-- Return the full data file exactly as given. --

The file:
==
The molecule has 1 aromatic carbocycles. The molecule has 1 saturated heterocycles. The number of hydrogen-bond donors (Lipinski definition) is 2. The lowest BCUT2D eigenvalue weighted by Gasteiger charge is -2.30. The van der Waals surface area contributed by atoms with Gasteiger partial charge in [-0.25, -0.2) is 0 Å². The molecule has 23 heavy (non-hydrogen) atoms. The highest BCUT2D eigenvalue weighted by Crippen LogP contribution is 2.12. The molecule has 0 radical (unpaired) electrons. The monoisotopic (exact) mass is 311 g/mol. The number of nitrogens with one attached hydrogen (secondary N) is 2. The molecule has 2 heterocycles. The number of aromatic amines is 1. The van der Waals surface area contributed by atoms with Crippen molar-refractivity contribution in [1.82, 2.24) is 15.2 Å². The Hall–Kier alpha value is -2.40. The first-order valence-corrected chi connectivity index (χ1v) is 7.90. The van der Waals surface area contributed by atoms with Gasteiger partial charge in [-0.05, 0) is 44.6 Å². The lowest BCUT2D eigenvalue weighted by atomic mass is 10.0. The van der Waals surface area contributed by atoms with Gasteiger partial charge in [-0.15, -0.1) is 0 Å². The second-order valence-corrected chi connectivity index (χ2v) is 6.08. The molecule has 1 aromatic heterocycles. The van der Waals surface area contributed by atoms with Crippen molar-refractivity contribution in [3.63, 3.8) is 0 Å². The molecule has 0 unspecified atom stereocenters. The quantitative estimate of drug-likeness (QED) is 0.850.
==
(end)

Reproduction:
The molecule has 1 aromatic carbocycles. The molecule has 1 saturated heterocycles. The number of hydrogen-bond donors (Lipinski definition) is 2. The lowest BCUT2D eigenvalue weighted by Gasteiger charge is -2.30. The van der Waals surface area contributed by atoms with Gasteiger partial charge in [-0.25, -0.2) is 0 Å². The molecule has 23 heavy (non-hydrogen) atoms. The highest BCUT2D eigenvalue weighted by Crippen LogP contribution is 2.12. The molecule has 0 radical (unpaired) electrons. The monoisotopic (exact) mass is 311 g/mol. The number of nitrogens with one attached hydrogen (secondary N) is 2. The molecule has 2 heterocycles. The number of aromatic amines is 1. The van der Waals surface area contributed by atoms with Crippen molar-refractivity contribution in [1.82, 2.24) is 15.2 Å². The Hall–Kier alpha value is -2.40. The first-order valence-corrected chi connectivity index (χ1v) is 7.90. The van der Waals surface area contributed by atoms with Gasteiger partial charge in [-0.05, 0) is 44.6 Å². The lowest BCUT2D eigenvalue weighted by atomic mass is 10.0. The van der Waals surface area contributed by atoms with Gasteiger partial charge in [-0.15, -0.1) is 0 Å². The second-order valence-corrected chi connectivity index (χ2v) is 6.08. The molecule has 1 aromatic heterocycles. The van der Waals surface area contributed by atoms with Crippen molar-refractivity contribution in [3.63, 3.8) is 0 Å². The molecule has 0 unspecified atom stereocenters. The quantitative estimate of drug-likeness (QED) is 0.850.